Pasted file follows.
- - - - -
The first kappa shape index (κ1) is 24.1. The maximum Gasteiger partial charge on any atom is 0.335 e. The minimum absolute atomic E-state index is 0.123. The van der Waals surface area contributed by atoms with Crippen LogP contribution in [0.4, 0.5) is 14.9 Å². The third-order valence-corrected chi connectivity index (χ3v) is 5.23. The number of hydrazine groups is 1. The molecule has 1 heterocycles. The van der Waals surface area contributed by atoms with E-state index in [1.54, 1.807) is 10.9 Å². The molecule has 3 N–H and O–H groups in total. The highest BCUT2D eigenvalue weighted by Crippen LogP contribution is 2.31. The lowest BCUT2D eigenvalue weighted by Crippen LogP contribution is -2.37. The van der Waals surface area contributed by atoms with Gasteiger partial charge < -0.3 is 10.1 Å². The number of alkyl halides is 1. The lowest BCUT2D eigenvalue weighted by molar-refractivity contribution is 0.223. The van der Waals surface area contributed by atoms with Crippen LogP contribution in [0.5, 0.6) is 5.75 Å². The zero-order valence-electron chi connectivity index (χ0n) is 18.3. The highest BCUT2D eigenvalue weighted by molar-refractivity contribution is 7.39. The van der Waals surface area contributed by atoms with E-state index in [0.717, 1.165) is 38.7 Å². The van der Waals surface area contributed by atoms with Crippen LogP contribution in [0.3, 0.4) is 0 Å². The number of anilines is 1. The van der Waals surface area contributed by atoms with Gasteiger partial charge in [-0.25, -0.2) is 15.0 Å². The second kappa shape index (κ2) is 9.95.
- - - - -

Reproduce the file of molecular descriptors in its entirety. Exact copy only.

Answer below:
The first kappa shape index (κ1) is 24.1. The maximum Gasteiger partial charge on any atom is 0.335 e. The minimum absolute atomic E-state index is 0.123. The van der Waals surface area contributed by atoms with Crippen LogP contribution in [0.4, 0.5) is 14.9 Å². The third-order valence-corrected chi connectivity index (χ3v) is 5.23. The number of hydrazine groups is 1. The molecule has 1 heterocycles. The van der Waals surface area contributed by atoms with E-state index in [1.54, 1.807) is 10.9 Å². The molecule has 3 N–H and O–H groups in total. The highest BCUT2D eigenvalue weighted by Crippen LogP contribution is 2.31. The lowest BCUT2D eigenvalue weighted by Crippen LogP contribution is -2.37. The van der Waals surface area contributed by atoms with Gasteiger partial charge < -0.3 is 10.1 Å². The number of alkyl halides is 1. The lowest BCUT2D eigenvalue weighted by molar-refractivity contribution is 0.223. The van der Waals surface area contributed by atoms with Crippen LogP contribution in [0.5, 0.6) is 5.75 Å². The zero-order valence-electron chi connectivity index (χ0n) is 18.3. The highest BCUT2D eigenvalue weighted by molar-refractivity contribution is 7.39. The van der Waals surface area contributed by atoms with E-state index in [0.717, 1.165) is 38.7 Å². The van der Waals surface area contributed by atoms with Crippen LogP contribution in [0.3, 0.4) is 0 Å². The number of anilines is 1. The van der Waals surface area contributed by atoms with Gasteiger partial charge in [-0.25, -0.2) is 15.0 Å². The second kappa shape index (κ2) is 9.95.